- Title: CHINA: Candlelight vigil held for victims of high-speed train crash
- Date: 29th July 2011
- Summary: PEOPLE LOOKING ON
- Reuters ID: LVA4FJ5J77KYH9JVT80FJ7JU0KKS
- Location: China, China
- Country: China
- Duration: 00:00:06
- Topics: Disasters,Transport
- Story Text: Dozens of local Wenzhou residents gathered at the city's main square on Thursday (July 28) night to mourn the victims of the high-speed train crash.
They worked together to use candles to form the words "Seeking the Truth" and "7.23", the date of the train crash.
Chinese Premier Wen Jiabao Thursday had vowed a thorough and transparent probe into last week's train crash that killed at least 39 people, visiting the crash site in a bid to calm public outrage at the government's handling of the disaster.
The train crash in Wenzhou was the nation's worst railway accident since 2008, and had occurred when a high-speed train rammed into a stalled train late Saturday (July 23).
The accident triggered angry accusations that officials had covered up facts and stifled media coverage to protect an ambitious rail expansion plan and the Party's image of unruffled control.
Many of the participants of the vigil said they were gathered at the square after reading posts to organise such an event on Weibo, the Chinese version of Twitter.
Efforts by the propaganda department to bar Chinese media from questioning official accounts of the accident fuelled the anger and suspicion, especially about the death toll and rescue efforts.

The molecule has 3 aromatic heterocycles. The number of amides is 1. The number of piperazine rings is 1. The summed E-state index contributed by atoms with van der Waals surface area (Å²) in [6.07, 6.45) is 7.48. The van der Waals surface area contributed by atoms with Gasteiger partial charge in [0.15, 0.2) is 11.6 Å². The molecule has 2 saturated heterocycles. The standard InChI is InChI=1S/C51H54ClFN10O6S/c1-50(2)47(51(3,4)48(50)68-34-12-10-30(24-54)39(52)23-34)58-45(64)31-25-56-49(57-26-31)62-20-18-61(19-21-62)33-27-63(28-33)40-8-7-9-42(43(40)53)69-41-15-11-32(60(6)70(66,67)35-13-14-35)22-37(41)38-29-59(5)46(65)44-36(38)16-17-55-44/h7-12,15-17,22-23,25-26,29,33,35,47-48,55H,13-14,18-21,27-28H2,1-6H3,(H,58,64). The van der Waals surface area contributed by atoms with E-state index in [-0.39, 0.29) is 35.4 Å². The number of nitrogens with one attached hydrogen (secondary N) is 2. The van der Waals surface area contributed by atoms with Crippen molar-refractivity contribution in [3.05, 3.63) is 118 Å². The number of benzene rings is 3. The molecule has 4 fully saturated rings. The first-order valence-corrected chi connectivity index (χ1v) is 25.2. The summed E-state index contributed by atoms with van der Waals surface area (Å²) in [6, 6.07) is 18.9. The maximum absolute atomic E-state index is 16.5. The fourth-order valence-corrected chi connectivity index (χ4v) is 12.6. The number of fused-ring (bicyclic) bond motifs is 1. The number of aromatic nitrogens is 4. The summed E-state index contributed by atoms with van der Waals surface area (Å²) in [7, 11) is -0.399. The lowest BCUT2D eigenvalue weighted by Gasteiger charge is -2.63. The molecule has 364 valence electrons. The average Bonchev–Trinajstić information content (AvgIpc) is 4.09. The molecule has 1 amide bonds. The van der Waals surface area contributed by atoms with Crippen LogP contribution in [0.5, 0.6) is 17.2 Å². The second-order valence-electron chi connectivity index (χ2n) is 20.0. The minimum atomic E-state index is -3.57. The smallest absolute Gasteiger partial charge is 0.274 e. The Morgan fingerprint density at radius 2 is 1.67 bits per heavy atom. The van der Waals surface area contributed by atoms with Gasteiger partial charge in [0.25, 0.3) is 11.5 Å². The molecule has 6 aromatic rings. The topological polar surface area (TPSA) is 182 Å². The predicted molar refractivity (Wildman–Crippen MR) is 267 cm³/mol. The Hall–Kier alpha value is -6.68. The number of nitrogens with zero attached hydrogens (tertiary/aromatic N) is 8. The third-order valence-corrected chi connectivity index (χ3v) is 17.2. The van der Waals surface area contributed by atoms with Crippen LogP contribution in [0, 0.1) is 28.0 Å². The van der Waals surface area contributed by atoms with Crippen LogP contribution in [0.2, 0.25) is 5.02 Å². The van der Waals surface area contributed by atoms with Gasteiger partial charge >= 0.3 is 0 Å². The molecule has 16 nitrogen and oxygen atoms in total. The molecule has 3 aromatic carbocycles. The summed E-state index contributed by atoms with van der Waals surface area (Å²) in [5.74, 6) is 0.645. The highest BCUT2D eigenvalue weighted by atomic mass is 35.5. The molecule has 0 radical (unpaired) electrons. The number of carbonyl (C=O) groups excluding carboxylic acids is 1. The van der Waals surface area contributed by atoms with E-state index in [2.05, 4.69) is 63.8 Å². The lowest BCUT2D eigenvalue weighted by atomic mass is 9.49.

A Chinese railway research institute Thursday took responsibility on for a flaw in signalling equipment that led to the accident, a rare admission of guilt by a state body, and the authorities have promised a full review of safety procedures.
Three mid-level railway officials have also been sacked.
But many like local resident Mr. Xia (pron: seeah) who joined the vigil when he was passing by the main square, said the railways department still had not taken responsibility for its part in the accident.
"I feel very bad for the victims of this train crash. Up till now, the railways department has not come up directly to answer to this (accident). I came here feeling like I am helping out as a good Samaritan," he said.
Another participant, 26-year-old He Xingte (pron: her sing-ter) said the government must know that public had the right to know the truth about the accident.
"This was organised by the people on Weibo (Chinese version of Twitter). People came to show their concern about this matter, all wanting to seek the truth on this. This is after all a big incident."
A few other small groups of people also took to flying red sky lanterns at the main square, in a traditional event to mourn the dead.
Soon after the crash, domestic media had blamed foreign technology. But Thursday, railway authorities said a signal, that should have turned red after lightning hit the train that stalled, remained green, and rail staff then failed to see something was amiss, the state-run Xinhua news agency said.
The final results of the probe into the crash would be released by mid-September, the state news agency said. The Railway Ministry has also ordered a two-month safety review of railway operations.
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- Embargoed:13th August 2011 13:00
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